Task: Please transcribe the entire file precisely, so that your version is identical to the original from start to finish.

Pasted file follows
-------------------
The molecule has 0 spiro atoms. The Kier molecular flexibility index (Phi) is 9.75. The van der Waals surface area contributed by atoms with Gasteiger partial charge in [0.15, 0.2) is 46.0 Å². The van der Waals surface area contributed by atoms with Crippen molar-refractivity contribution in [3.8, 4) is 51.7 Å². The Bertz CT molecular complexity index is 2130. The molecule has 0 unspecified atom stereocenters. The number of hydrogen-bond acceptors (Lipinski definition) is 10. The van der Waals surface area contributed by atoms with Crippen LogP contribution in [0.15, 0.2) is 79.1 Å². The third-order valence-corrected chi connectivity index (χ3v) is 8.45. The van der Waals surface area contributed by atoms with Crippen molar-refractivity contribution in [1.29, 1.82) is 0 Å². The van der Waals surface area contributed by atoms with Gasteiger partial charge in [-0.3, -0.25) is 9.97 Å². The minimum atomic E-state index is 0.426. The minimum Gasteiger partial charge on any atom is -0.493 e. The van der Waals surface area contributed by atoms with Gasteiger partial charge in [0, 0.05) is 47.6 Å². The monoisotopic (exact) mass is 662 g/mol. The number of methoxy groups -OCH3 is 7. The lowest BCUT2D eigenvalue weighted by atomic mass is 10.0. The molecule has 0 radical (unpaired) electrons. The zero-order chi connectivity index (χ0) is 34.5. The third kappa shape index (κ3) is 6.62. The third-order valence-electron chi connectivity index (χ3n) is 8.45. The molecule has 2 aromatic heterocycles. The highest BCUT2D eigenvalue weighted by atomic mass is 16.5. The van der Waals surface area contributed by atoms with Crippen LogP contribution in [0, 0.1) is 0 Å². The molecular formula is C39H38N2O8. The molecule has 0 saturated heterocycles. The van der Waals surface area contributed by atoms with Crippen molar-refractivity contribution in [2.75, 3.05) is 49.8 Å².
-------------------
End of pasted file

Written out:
The molecule has 0 spiro atoms. The Kier molecular flexibility index (Phi) is 9.75. The van der Waals surface area contributed by atoms with Gasteiger partial charge in [0.15, 0.2) is 46.0 Å². The van der Waals surface area contributed by atoms with Crippen molar-refractivity contribution in [3.8, 4) is 51.7 Å². The Bertz CT molecular complexity index is 2130. The molecule has 0 unspecified atom stereocenters. The number of hydrogen-bond acceptors (Lipinski definition) is 10. The van der Waals surface area contributed by atoms with Crippen LogP contribution in [0.15, 0.2) is 79.1 Å². The third-order valence-corrected chi connectivity index (χ3v) is 8.45. The van der Waals surface area contributed by atoms with Crippen molar-refractivity contribution in [1.29, 1.82) is 0 Å². The van der Waals surface area contributed by atoms with Gasteiger partial charge in [-0.3, -0.25) is 9.97 Å². The minimum atomic E-state index is 0.426. The minimum Gasteiger partial charge on any atom is -0.493 e. The van der Waals surface area contributed by atoms with Gasteiger partial charge in [0, 0.05) is 47.6 Å². The monoisotopic (exact) mass is 662 g/mol. The number of methoxy groups -OCH3 is 7. The lowest BCUT2D eigenvalue weighted by atomic mass is 10.0. The molecule has 0 radical (unpaired) electrons. The zero-order chi connectivity index (χ0) is 34.5. The third kappa shape index (κ3) is 6.62. The third-order valence-electron chi connectivity index (χ3n) is 8.45. The molecule has 2 aromatic heterocycles. The highest BCUT2D eigenvalue weighted by atomic mass is 16.5. The van der Waals surface area contributed by atoms with Crippen LogP contribution in [0, 0.1) is 0 Å². The molecular formula is C39H38N2O8. The molecule has 0 saturated heterocycles. The van der Waals surface area contributed by atoms with Crippen molar-refractivity contribution in [2.75, 3.05) is 49.8 Å².